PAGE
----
Search Results: 'AMERICAN LANDPOWER'

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4 results for "AMERICAN LANDPOWER"
Future War/Future Battlespace: The Strategic Role Of American Landpower By Steven Metz, Raymond A. Millen, Strategic Studies Institute
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The great difficulty in forecasting the future strategic environment and the force structure needed in response is the plethora of variables that change the calculus. Only hindsight reveals the... More > failure of a Maginot Line or the brilliant success of a mechanized Blitzkrieg doctrine. In the final analysis, the reader must judge the line of reasoning. In this monograph, Dr. Steven Metz and Lieutenant Colonel Raymond Millen examine the trends in the strategic environment in their development of the Future War/Future Battlespace. One fact is clear. Traditional warfighting has changed in the post 9-11 era. The U.S. military must adapt or fail. There is no other recourse. Dr. Metz and LTC Millen have superbly framed the strategic environment into four strategic battlespaces and have examined the ways future adversaries will operate within them to thwart U.S. strategic initiatives.< Less
The Future Of American Landpower: Does Forward Presence Still Matter? The Case Of The Army In The Pacific By John R. Deni, Strategic Studies Institute, U.S. Army War College
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The U.S. Army performs a number of critical missions across the vast Indo-Asia-Pacific region. These include underwriting deterrence, building coalition capability, strengthening institutional... More > capacity among partner defense establishments, maintaining interoperability, promoting military professionalism, building operational access, and conducting humanitarian assistance missions. For many, it may come as a surprise to know that almost all of the many Army activities and events that support these missions outside of Northeast Asia are conducted with U.S. Army forces based in the 50 states, often Alaska and Washington State. The roughly 22,000 U.S. Army Soldiers based in South Korea and Japan are focused largely on deterring North Korea from large-scale aggression, and assuring South Korea and other countries of the steadfastness of Washington’s alliance commitment.< Less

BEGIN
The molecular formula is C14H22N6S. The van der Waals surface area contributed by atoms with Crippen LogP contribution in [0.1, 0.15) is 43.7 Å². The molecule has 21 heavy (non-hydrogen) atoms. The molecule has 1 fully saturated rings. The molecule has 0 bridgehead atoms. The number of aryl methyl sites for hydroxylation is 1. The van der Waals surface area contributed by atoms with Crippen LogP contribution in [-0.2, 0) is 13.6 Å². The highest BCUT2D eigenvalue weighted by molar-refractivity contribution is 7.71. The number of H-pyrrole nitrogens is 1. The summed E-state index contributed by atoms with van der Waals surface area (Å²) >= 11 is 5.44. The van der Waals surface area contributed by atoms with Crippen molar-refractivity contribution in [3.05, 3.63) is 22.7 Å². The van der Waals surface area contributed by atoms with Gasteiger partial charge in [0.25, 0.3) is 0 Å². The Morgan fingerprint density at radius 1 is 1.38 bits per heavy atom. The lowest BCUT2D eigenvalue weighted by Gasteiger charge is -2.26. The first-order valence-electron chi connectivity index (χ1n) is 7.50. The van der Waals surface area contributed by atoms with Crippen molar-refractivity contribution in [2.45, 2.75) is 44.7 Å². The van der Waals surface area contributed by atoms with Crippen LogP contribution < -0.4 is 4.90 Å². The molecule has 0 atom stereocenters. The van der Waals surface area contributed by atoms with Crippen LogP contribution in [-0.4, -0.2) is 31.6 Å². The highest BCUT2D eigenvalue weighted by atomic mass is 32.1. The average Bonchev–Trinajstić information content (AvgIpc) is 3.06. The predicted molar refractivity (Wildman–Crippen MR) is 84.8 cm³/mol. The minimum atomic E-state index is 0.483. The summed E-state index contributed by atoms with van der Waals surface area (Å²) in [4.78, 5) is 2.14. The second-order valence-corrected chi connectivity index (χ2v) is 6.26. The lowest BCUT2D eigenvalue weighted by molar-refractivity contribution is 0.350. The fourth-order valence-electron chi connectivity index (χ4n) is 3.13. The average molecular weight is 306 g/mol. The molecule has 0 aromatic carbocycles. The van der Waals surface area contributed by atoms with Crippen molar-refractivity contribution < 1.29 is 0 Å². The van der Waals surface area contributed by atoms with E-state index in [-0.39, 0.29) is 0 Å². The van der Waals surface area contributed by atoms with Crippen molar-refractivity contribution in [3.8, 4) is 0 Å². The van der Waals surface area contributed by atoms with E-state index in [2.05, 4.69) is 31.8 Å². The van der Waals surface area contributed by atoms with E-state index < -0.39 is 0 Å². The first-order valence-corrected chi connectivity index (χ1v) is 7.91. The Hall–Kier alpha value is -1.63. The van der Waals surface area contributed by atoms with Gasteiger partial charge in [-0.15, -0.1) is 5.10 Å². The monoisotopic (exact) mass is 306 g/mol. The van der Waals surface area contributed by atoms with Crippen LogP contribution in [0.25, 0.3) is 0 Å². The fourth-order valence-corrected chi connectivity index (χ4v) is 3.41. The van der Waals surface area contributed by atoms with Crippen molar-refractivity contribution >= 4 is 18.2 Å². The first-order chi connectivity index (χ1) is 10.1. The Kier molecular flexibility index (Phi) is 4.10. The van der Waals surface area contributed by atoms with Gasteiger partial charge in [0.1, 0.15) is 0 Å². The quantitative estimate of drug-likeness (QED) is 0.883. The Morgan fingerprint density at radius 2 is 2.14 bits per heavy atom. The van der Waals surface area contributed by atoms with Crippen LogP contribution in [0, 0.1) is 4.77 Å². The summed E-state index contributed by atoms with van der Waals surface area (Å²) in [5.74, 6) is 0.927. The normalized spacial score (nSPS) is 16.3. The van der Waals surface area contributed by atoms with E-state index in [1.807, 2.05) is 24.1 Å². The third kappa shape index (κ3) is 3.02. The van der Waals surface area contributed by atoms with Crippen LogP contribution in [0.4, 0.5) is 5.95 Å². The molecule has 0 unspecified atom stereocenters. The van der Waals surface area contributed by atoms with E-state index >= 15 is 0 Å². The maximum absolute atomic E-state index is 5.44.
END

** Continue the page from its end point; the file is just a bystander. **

The Future of American Landpower: Does Forward Presence Still Matter? The Case of the Army in Europe (Enlarged Edition) By John R. Deni, Strategic Studies Institute
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The utility of U.S. forward presence in Europe, placing the recent decisions—and in particular the arguments against forward presence—in the context of a decades’ long tradition on... More > the part of many political leaders, scholars, and others, mistakenly tie forward basing of U.S. forces to more equal defense burden sharing across the entire North Atlantic alliance. In assessing whether and how forward presence still matters in terms of protecting U.S. interests and achieving U.S. objectives, the author bridges the gap between academics and practitioners by grounding his analysis in political science theory while illuminating how forward basing yields direct, tangible benefits in terms of military operational interoperability. This monograph forms a critical datapoint in the ongoing dialogue regarding the future of American landpower, particular in this age of austerity.< Less
Landpower And Crises: Army Roles And Missions In Smaller-Scale Contingencies During The 1990s By Conrad C. Crane, Strategic Studies Institute
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Prior to World War II, the majority of instances where American armed forces were used abroad involved Marine or Navy actions to protect U.S. citizens or promote national interests. The use of... More > American military forces (especially the Army) expanded considerably with the advent of the Cold War and America's ascension to superpower status.2 Since the end of the Cold War, there has been another significant increase in the use of military forces (with special emphasis again on the Army) by American political leaders to achieve policy objectives. Except for the major theater war of Operation DESERT STORM, these deployments have fallen under the broad heading of smaller-scale contingencies (SSCs). While this overall increase in theater military operations began in the aftermath of Operation DESERT STORM, it stabilized at a high level during the first full year of the Clinton administration. Since mid-1993, American military forces have engaged in 170 separate SSCs...< Less